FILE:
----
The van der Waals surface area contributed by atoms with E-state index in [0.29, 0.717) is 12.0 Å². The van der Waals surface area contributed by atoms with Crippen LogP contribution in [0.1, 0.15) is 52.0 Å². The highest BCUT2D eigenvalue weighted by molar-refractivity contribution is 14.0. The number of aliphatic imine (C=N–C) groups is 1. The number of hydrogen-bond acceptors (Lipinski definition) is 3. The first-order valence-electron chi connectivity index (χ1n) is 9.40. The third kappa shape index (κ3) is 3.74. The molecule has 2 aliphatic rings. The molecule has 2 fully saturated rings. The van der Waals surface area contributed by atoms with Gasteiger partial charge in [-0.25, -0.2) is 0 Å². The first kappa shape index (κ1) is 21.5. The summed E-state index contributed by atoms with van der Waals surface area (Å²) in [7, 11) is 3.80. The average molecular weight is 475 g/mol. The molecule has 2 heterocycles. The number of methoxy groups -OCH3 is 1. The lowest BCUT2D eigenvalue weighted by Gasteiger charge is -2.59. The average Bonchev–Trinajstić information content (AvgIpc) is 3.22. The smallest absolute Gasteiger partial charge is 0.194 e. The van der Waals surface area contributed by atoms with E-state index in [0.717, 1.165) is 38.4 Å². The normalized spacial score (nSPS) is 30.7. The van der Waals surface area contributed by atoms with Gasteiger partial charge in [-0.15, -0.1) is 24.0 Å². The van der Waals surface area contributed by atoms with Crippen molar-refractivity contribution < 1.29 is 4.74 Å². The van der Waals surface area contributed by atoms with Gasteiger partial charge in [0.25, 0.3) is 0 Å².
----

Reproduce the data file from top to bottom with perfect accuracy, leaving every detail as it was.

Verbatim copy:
The van der Waals surface area contributed by atoms with E-state index in [0.29, 0.717) is 12.0 Å². The van der Waals surface area contributed by atoms with Crippen LogP contribution in [0.1, 0.15) is 52.0 Å². The highest BCUT2D eigenvalue weighted by molar-refractivity contribution is 14.0. The number of aliphatic imine (C=N–C) groups is 1. The number of hydrogen-bond acceptors (Lipinski definition) is 3. The first-order valence-electron chi connectivity index (χ1n) is 9.40. The third kappa shape index (κ3) is 3.74. The molecule has 2 aliphatic rings. The molecule has 2 fully saturated rings. The van der Waals surface area contributed by atoms with Gasteiger partial charge in [-0.25, -0.2) is 0 Å². The first kappa shape index (κ1) is 21.5. The summed E-state index contributed by atoms with van der Waals surface area (Å²) in [7, 11) is 3.80. The average molecular weight is 475 g/mol. The molecule has 2 heterocycles. The number of methoxy groups -OCH3 is 1. The lowest BCUT2D eigenvalue weighted by Gasteiger charge is -2.59. The average Bonchev–Trinajstić information content (AvgIpc) is 3.22. The smallest absolute Gasteiger partial charge is 0.194 e. The van der Waals surface area contributed by atoms with E-state index in [0.717, 1.165) is 38.4 Å². The normalized spacial score (nSPS) is 30.7. The van der Waals surface area contributed by atoms with Gasteiger partial charge in [-0.15, -0.1) is 24.0 Å². The van der Waals surface area contributed by atoms with Crippen molar-refractivity contribution < 1.29 is 4.74 Å². The van der Waals surface area contributed by atoms with Gasteiger partial charge in [0.25, 0.3) is 0 Å².